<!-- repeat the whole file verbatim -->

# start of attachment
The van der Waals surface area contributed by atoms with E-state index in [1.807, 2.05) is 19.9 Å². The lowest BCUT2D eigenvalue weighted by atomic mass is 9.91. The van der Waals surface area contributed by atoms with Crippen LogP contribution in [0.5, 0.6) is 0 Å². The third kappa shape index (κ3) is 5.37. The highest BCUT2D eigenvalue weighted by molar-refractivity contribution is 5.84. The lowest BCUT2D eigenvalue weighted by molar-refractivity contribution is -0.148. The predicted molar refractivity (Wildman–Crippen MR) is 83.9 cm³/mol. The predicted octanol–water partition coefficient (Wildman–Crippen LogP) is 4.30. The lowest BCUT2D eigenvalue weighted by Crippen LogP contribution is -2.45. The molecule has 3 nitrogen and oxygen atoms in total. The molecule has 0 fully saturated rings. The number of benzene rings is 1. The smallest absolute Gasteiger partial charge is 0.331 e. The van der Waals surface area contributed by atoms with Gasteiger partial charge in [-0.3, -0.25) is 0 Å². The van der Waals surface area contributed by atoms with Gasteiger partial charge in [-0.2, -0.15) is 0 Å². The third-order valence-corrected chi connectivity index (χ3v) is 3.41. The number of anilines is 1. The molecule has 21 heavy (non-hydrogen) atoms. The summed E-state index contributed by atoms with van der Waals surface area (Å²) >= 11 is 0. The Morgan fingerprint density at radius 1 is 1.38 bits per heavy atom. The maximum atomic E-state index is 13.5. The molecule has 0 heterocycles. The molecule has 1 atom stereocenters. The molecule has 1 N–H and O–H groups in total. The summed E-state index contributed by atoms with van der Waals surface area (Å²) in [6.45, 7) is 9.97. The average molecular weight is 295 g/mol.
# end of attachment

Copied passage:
The van der Waals surface area contributed by atoms with E-state index in [1.807, 2.05) is 19.9 Å². The lowest BCUT2D eigenvalue weighted by atomic mass is 9.91. The van der Waals surface area contributed by atoms with Crippen LogP contribution in [0.5, 0.6) is 0 Å². The third kappa shape index (κ3) is 5.37. The highest BCUT2D eigenvalue weighted by molar-refractivity contribution is 5.84. The lowest BCUT2D eigenvalue weighted by molar-refractivity contribution is -0.148. The predicted molar refractivity (Wildman–Crippen MR) is 83.9 cm³/mol. The predicted octanol–water partition coefficient (Wildman–Crippen LogP) is 4.30. The lowest BCUT2D eigenvalue weighted by Crippen LogP contribution is -2.45. The molecule has 3 nitrogen and oxygen atoms in total. The molecule has 0 fully saturated rings. The number of benzene rings is 1. The smallest absolute Gasteiger partial charge is 0.331 e. The van der Waals surface area contributed by atoms with Gasteiger partial charge in [-0.3, -0.25) is 0 Å². The van der Waals surface area contributed by atoms with Gasteiger partial charge in [-0.2, -0.15) is 0 Å². The third-order valence-corrected chi connectivity index (χ3v) is 3.41. The number of anilines is 1. The molecule has 21 heavy (non-hydrogen) atoms. The summed E-state index contributed by atoms with van der Waals surface area (Å²) >= 11 is 0. The Morgan fingerprint density at radius 1 is 1.38 bits per heavy atom. The maximum atomic E-state index is 13.5. The molecule has 0 heterocycles. The molecule has 1 atom stereocenters. The molecule has 1 N–H and O–H groups in total. The summed E-state index contributed by atoms with van der Waals surface area (Å²) in [6.45, 7) is 9.97. The average molecular weight is 295 g/mol.